Trails. Bicycle trails. Hiking trails. Horseback riding trails. Motorcycle trails. Trails for commuting and recreation. Trails that "go someplace" are what Northern Virginia needs most, according to speakers at seven of the eight public hearings held during the past two months by the Northern Virginia Regional Park Authority.
The park authority, which has preserved 8,000 acres of open space in the crowded suburbs of Northern Virginia over the past 20 years, will hold its final hearing in Arlington tonight on long-range park needs.
"What we need is a countywide trail system, not just trails inside parks but trails to get to parks, schools, shopping centers," Lorraine Foulds of Mason Neck told the park authority at last week's hearing in Mason Neck below Mount Vernon. "I live in the Mason District, not but a mile away from a store. But I can't get there without driving a car . . . Remember you have more people with feet than with cars. Give them paths to use them on."
Foulds has been thinking about paths and bike trails for more than a year now as chairman of her area's county-appointed trails committee. But dozens of other Northern Virginia residents, at all seven of the park authority's hearings, have surprised officials by calling for the same thing.
Mary Margaret Goodwin, president of the Mason Neck Civic Association was one of two speakers at last week's hearing urging a bicycle trail along Gunston Road to the park authority's popular Pohick Bay Regional Park and its giant swimming pool. "Our children need to get there safely on bicycles, without parents having to drive them. And we need it very shortly, not in the far distant future," she said.
The hearing in Herndon in Janaury brought pleas fro trails near schools to allow children to walk or bike to school, trails to enable four pony clubs to ride to equestrian classes, loop trails near Great Falls for horseback riders, roads for joggers and bicyclists.
Similar hearings in Leesburg, Fairfax City, Falls Church and Alexandria heard requests for bike, horse, motorcycle, and canoe trails (" . . . in streams . . . trails don't have to be just on land.") and feeder bike trails leading to the park authority's major new 42-mile Virginia Creeper Trail along the abandoned Washington and Old Dominion Railroad right of way from Alexandria to the Blue Ridge mountains. The 100-foot railroad right of way is to have both a paved bike trail and, west of Vienna, a parallel horse trail. It will connect with almost every major bicycle trail in Northern Virginia and numerous horse trails.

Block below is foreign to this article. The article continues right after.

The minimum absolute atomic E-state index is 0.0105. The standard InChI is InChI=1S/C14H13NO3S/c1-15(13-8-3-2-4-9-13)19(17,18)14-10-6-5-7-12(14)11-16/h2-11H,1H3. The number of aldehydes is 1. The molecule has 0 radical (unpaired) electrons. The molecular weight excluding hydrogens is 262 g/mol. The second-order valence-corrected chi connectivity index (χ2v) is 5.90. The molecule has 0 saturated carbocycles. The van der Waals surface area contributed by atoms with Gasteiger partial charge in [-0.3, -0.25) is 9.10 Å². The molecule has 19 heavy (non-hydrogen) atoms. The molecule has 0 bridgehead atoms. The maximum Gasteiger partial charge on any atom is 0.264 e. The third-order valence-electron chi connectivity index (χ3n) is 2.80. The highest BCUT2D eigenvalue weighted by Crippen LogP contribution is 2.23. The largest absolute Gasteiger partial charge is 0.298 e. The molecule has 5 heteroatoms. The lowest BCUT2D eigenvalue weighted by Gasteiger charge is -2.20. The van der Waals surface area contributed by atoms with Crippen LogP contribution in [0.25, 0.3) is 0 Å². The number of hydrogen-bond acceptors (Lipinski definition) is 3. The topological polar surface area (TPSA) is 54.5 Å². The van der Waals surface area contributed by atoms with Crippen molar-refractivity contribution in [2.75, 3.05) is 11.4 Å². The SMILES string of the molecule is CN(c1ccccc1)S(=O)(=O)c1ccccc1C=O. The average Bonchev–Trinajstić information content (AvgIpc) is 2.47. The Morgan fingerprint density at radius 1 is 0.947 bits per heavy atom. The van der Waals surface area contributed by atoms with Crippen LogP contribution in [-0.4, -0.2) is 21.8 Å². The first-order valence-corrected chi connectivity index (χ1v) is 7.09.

In addition to trails, requests were made for a major sailboat marina on the Potomac near Occoquan and a crew rowing complex near Roosevelt Island and Key Bridge and an urban park along Alexandria's Cameron Run Valley (with a bike trail through it.) The hearings also have brought requests not to do things . . not to build a road and miniature golf course at the largely natural Algonkian Regional Park along the upper Potomac and not to overdevelop Mason's Neck.
Perhaps the single most popular request, after trails, has been for soccer fields, including a proposal for a central Northern Virginia soccer complex with half a dozen game fields and locker rooms. More than 50,000 children in the metropolitan Washington area now play soccer during spring and fall.
But the persistent plea for trails at the hearings supported recent park authority moves to build long-distance trails, and will be used as a guide to future development within its park holdings.
Just last year the park authority completed a 14-mile horse and hiking trail along the Occoquan Reservoir, from Bull Run Park to Bull Run Marina, and ultimately plans to make it a 26-mile trail continuing along the reservoir's edge down to the town of Occoquan.
Acquiring the W&OD railroad right [WORD ILLEGIBLE] from the Virginia Electric Power Co., which the park authority signed an option on last December, is "one of the most historic things we've ever done," according to Walter L. Mess, founding member and chairman of the park authority, who has attended all of the recent public hearings.
The 42-mile trail to be built along the right of way is expected to become the major bicycling artery to which all other area bike routes will connect, and to a smaller extent a major long-distance horseback riding route.
However, the park authority cannot do much about the numerous requests for trails along roads because a bicycle path, like a sidewalk, usually is something only the county and state can build because they own the highway rights of way.
Local trails committee chairwoman Foulds criticized the state at last week's hearing for not having a trails coordinator, as many states do, and for using little of the federal highway funds the state receives for bikeways.
Since 1973, under the federal highway aid program, Virginia is eligible to use up to $2.5 million of the more than $200 million a year it receives in federal highway funds for separate bikeway projects (it has never used any) and can also use whatever amount it deems necessary to build bikeways in conjunction with road projects, just as it allocates funds for sidewalks.
Until the past few years Virginia had not built or even considered bikeways, says assistant state urban engineer James K. Skeens, but the state now weights the need for a bikeway on every road project throughout the state and is about to build at least two in Alexandria, just under a mile on a road-widening project along King Street (Route 7) near Interstate 395 and almost two miles along Duke Street (Route 236) east of Cameron Station.
The State also is putting a bikeway along portions of I-66 now being built and is constructing bicycle bridges over the Beltway and I-66 for the W&OD bike trail.